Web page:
Meet Professor Fiona Ducotterd, Chief Scientific Officer at the Alzheimer’s Research UK UCL Drug Discovery Institute

Professor Fiona Ducotterd discusses the challenges in developing drugs to treat neurodegenerative conditions like dementia.


Dr Ashvini Keshavan and her trial identifying accurate and quick blood tests to diagnose dementia

Dr Ashvini Keshavan will co-lead the Blood Biomarker Challenge, which aims to revolutionise dementia diagnosis.

Preventing dementia

We identify modifiable risk factors for neurodegenerative conditions and investigate how behavioural change and large-scale public health interventions can help. We also use brain imaging and biochemical markers to understand how we can prevent dementia before symptoms appear. 

Dennis Chan

Professor Dennis Chan on detecting Alzheimer's disease at its earliest stages

Professor Dennis Chan uses virtual and augmented reality to assess spatial navigation and how this can be used to detect the potential early onset of Alzheimer's disease. 

Anne Schilder

Professor Anne Schilder on the links between hearing loss and dementia

Professor Anne Schilder is an ENT surgeon and investigates the links between hearing loss and dementia.

Pearse Keane

Professor Pearse Keane on using eye health to detect dementia

Professor Pearse Keane explains how using artificial intelligence to investigate the eye's retinal tissue can help diagnose dementia.

Coco Newton

Dr Coco Newton on what navigation and virtual reality tests reveal about dementia

Dr Coco Newton investigates ways to detect dementia earlier with a particular focus on navigation and virtual reality.

Revolutionising care for those with dementia 

At the heart of our work are those affected by dementia, as well as their carers and families. We focus on how to provide the best clinical care for patients and ensure that access to information, advice and support is available to everyone. 

Naaheed Mukadam

Dr Naaheed Mukadam on creating better equality in dementia diagnosis and care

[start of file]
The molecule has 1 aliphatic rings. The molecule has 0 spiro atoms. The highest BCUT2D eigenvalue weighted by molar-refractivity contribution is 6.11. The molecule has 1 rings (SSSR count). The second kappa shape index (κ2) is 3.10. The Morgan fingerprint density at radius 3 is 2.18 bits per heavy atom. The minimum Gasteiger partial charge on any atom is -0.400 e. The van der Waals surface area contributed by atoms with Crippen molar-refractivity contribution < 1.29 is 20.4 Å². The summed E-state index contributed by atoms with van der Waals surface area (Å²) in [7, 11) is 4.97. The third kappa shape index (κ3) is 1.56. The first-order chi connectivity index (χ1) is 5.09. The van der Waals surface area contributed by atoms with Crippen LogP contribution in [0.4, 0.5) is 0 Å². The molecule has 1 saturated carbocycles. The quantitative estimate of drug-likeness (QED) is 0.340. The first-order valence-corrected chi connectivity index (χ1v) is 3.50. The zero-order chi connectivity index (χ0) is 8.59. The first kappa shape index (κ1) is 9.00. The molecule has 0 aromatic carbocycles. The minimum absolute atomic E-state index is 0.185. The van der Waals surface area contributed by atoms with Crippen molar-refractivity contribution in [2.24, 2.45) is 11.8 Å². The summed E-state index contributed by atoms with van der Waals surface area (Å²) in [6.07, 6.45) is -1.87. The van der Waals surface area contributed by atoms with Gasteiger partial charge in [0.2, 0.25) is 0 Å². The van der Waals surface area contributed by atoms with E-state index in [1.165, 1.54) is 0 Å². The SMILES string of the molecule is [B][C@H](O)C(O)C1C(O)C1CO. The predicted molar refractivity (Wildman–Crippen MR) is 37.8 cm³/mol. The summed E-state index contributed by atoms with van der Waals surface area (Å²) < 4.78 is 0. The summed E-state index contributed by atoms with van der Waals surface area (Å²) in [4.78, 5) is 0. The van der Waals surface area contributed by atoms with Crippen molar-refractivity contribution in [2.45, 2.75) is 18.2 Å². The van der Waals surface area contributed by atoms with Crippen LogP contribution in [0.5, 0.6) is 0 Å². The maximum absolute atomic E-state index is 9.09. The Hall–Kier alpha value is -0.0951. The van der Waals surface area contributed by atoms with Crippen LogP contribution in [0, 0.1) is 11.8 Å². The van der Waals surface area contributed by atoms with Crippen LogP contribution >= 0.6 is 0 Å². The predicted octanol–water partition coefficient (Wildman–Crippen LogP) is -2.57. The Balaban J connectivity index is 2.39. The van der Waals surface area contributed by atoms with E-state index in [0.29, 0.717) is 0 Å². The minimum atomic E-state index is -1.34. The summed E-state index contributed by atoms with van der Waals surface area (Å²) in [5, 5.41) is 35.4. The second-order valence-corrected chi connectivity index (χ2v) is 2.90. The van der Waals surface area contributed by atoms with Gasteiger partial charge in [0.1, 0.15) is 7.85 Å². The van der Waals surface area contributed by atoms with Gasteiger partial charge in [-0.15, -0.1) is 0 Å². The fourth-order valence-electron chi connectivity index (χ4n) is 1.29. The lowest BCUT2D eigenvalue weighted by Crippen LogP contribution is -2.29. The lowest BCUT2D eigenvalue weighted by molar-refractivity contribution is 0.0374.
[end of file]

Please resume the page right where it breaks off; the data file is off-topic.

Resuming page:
Dr Naaheed Mukadam investigates the problem of ethnic inequalities in dementia diagnosis and care, and how to address the issue. 

Nick Fox

Professor Nick Fox on why we need to improve support for rare dementias

Professor Nick Fox is director of the UCL Dementia Research Centre and co-leads Rare Dementia Support, which provides support for less common, young onset and inherited dementias.

Alex Leff

Professor Alexander Leff on the Gotcha! app helping people with dementia recall names

Professor Leff works on brain imaging studies of people with aphasia and alexia, and web-based therapies for patients with cognitive, language or visual impairments.

Jem bhatt

Dr Jem Bhatt on the negative treatment and discrimination faced by dementia carers

Dr Jem Bhatt from the UCL Unit for Stigma Research conducts psychosocial dementia research, and investigates the discrimination faced by dementia carers.

Training the next generation of dementia researchers  

We are equipping the next generation of scientists and clinicians with the capability and technology they need to develop breakthrough cures and treatments that will enable us to conquer the challenge of dementia once and for all.

Rianna Patterson

Q&A with Dementia MSc student and filmmaker Rianna Patterson

Rianna Patterson is a student in the Dementia: Causes, Treatments and Research (Mental Health) MSc at UCL.

Evangelia Chrysikou

Dr Evangelia Chrysikou on designing for dementia

Dr Evangelia Chrysikou investigates the field of architecture and dementia, and how we can design for dementia.

Imogen Swift

Meet PhD student Imogen Swift

Imogen Swift is a final year PhD student at UCL focusing on a specific genetic form of frontotemporal dementia. 

Bronte Heath

UCL’s flagship MSc is helping to meet the global dementia challenge

Find out how UCL is helping to meet the global dementia challenge by training the next generation of dementia researchers.


UCL Giving - support our work


Additional features